The typical rather narrow lakes with a long north to south extent, which are very common just a little bit further north, are lacking in the province. The largest lake, Ivösjön in the north-east, has similarities with the lakes further north, but has a different shape. All other lakes tend to be round, oval or of more complex shape and also lack any specific cardinal direction. Ringsjön, in the middle of the province, is the largest of such lakes. In the winter, some smaller lakes east of Lund often attract young Eurasian sea eagles (Haliaeetus albicilla).
Where the sea meets higher parts of the sloping landscape, dramatic cliffs emerge very suddenly. Such cliffs are white if the soil has a high content of chalk. Typically like White Cliffs of Dover, but in Scania and parts of Denmark the soil is usually more sandy, and the cliffs then become yellow instead. Good examples of such coastlines exist at the southern side of Ven in Øresund, and also between the towns of Helsingborg and Landskrona, as well as in parts of the Scanian south and south-east coast. Where the cliffs aren't steep enough, they may become overgrown with grass. Such yellow (or white) coastline cliffs also exist in nearby south-eastern Denmark, Stevns Klint and Møns Klint, and at the German island of Rügen by Kap Arkona. In other Swedish provinces, steep coastlines usually reveal primary rock instead.
The two major plains, Söderslätt in the south-west and Österlen in the south-east, consist of highly fertile agricultural land—the yield per unit area is higher than in any other region in Sweden. The Scanian plains are an important resource for the rest of Sweden since 25–95% of the total production of various types of cereals come from the region. Almost all Swedish sugar beet comes from Scania; the plant needs a long vegetation period. The same applies also to corn, pea and rape (grown for its vegetarian oil), although these plants are less imperative in compare with sugar beets. The soil is among the most fertile in the world.
[T]he present landscape is a mosaic of landforms shaped during widely different ages.
The gross relief of Scania reflect more the preglacial development than the erosion and deposits caused by the Quaternary glaciers. In Swedish the word ås commonly refer to eskers but major landmarks in Scania like the Söderåsen are horsts formed by tectonic inversion along the Sorgenfrei-Tornquist Zone in the late Cretaceous. The Scanian horsts run in a north-west to south-east direction, marking the southwest border of Fennoscandia. Tectonic activity of the Sorgenfrei-Tornquist Zone during the break-up of Pangaea in the Jurassic and Cretaceous epochs led to the formation of hundreds of small volcanoes in central Scania. Remnants of the volcanoes are still visible today. Parallel with volcanism a hilly peneplain formed in northeastern Scania due to weathering and erosion of basement rocks. The kaolinite formed by this weathering can be observed at Ivö Klack. In the Campanian age of the Late Cretaceous a sea level rise led to the complete drowning of Scania. Subsequently, marine sediments buried old surfaces preserving the rocky shores and hilly terrain of the day.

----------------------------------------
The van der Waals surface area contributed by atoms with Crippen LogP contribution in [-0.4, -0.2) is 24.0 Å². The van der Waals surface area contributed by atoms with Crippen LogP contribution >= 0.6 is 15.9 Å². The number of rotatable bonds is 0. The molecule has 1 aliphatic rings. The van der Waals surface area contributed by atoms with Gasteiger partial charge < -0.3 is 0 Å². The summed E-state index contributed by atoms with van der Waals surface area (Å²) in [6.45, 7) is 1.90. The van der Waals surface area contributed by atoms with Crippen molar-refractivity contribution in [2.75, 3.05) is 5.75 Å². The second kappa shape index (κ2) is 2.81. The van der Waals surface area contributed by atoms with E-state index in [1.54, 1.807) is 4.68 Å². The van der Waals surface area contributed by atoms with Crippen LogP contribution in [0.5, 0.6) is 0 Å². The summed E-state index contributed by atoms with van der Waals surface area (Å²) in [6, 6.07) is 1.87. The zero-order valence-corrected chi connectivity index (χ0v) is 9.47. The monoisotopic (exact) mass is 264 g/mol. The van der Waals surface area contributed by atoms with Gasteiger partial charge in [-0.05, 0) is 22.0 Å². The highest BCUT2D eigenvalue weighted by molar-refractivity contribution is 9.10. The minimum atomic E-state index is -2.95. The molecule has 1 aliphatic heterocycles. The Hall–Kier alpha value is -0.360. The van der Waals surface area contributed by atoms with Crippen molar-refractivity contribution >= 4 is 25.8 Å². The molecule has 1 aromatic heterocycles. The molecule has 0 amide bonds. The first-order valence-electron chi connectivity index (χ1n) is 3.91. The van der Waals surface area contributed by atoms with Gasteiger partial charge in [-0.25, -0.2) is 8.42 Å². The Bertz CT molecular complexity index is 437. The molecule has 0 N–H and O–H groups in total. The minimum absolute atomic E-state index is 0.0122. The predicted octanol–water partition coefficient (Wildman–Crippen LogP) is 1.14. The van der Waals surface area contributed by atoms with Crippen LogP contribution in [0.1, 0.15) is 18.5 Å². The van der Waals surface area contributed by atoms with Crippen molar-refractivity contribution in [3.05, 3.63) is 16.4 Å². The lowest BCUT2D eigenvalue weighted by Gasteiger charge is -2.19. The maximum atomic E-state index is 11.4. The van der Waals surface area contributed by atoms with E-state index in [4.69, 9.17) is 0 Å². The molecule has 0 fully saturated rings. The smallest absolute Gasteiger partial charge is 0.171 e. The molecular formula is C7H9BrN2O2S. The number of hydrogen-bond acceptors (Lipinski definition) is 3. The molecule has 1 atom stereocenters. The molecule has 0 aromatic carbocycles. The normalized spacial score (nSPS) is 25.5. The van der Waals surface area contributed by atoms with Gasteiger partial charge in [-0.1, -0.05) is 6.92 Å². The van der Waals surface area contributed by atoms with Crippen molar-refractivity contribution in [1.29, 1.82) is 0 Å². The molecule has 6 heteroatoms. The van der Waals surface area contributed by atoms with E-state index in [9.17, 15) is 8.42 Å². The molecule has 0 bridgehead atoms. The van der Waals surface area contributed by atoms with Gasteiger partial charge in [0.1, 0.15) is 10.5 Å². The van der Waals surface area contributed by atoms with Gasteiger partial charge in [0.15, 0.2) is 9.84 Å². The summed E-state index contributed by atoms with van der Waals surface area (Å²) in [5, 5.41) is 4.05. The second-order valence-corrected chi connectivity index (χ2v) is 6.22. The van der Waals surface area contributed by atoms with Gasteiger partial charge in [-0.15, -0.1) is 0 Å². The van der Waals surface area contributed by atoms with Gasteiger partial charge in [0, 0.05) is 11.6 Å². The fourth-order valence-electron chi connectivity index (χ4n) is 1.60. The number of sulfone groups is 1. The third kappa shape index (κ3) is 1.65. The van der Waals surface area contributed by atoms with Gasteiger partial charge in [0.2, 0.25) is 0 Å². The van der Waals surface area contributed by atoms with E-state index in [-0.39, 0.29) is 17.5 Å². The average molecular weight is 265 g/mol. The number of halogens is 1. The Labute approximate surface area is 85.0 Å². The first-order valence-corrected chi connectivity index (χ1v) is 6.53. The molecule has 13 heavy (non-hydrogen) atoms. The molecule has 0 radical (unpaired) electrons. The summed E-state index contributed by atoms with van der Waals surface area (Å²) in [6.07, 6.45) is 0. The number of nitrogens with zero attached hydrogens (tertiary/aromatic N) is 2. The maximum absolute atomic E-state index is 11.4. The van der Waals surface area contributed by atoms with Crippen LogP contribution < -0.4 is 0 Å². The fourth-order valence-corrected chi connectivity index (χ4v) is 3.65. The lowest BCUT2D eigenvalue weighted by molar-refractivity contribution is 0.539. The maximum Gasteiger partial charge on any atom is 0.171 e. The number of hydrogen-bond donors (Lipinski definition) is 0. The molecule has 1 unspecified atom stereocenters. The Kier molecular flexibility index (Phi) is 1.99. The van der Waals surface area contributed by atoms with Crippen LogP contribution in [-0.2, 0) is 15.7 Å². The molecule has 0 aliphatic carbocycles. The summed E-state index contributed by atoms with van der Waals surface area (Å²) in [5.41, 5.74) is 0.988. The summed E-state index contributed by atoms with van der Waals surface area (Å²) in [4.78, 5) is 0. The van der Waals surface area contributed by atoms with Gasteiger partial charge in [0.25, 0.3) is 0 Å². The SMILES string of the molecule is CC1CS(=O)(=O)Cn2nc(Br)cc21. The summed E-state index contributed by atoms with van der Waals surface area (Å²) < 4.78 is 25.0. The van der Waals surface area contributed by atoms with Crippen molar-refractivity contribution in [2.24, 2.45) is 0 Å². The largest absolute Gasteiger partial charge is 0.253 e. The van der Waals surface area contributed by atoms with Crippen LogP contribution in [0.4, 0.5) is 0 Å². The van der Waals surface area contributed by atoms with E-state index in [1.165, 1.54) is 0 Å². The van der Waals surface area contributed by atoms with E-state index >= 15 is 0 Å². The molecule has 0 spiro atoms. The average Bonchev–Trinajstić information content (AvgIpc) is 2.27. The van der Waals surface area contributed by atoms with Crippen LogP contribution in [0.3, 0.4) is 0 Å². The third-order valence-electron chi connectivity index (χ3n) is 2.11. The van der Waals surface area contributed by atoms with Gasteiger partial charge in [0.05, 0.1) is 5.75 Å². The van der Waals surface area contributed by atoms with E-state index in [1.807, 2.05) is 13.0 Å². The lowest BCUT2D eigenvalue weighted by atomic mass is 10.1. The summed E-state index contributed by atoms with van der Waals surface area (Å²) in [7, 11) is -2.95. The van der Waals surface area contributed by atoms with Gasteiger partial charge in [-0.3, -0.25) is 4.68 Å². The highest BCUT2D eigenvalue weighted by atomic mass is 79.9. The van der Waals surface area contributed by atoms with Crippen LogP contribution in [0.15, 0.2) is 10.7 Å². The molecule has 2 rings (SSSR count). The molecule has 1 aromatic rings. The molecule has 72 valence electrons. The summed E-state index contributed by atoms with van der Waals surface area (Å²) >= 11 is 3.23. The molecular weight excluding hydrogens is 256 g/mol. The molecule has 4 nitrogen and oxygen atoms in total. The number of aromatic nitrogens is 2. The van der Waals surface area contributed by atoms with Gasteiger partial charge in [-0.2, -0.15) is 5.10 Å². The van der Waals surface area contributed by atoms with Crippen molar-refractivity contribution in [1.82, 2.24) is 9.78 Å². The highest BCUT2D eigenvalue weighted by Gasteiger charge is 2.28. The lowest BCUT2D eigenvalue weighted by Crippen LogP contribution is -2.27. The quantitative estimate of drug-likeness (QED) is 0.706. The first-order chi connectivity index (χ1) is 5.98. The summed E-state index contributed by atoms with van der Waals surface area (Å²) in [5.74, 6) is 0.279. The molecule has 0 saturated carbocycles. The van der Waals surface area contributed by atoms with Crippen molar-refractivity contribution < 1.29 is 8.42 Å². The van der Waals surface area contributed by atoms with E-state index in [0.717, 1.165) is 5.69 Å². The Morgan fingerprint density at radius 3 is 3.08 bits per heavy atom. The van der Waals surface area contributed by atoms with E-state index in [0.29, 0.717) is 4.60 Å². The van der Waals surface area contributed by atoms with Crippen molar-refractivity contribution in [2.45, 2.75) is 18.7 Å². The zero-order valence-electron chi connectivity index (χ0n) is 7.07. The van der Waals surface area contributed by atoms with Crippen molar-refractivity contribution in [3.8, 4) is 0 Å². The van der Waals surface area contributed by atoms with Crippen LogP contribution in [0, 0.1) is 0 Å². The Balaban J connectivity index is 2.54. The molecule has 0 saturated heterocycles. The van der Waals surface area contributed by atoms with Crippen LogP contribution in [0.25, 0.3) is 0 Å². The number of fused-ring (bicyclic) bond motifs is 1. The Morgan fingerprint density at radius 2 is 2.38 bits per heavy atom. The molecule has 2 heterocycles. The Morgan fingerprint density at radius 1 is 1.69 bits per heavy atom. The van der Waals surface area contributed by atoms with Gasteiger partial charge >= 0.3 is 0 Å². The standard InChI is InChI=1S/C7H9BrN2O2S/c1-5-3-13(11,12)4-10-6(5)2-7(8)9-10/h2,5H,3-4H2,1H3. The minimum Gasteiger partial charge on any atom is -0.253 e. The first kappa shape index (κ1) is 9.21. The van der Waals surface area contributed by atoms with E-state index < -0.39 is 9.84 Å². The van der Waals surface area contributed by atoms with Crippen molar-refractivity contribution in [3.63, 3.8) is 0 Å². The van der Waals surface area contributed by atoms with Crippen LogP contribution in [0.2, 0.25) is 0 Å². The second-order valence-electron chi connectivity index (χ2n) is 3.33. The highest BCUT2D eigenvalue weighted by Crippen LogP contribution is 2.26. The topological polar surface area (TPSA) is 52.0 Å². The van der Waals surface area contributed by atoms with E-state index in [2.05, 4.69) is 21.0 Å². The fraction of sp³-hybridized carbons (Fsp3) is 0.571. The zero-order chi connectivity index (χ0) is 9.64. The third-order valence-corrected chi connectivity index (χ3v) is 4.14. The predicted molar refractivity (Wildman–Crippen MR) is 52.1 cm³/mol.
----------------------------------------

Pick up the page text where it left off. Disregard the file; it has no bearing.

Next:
In the Paleogene period southern Sweden was at a lower position relative to sea level but was likely still above it as it was covered by sediments. Rivers flowing over the South Småland peneplain flowed also across Scania which was at the time covered by thick sediments. As the relative sea level sank and much of Scania lost its sedimentary cover antecedent rivers begun to incise the Söderåsen horst forming valleys. During deglaciation these valleys likely evacuated large amounts of melt-water. The relief of Scania's south-western landscape was formed by the accumulation of thick Quaternary sediments during the Quaternary glaciations.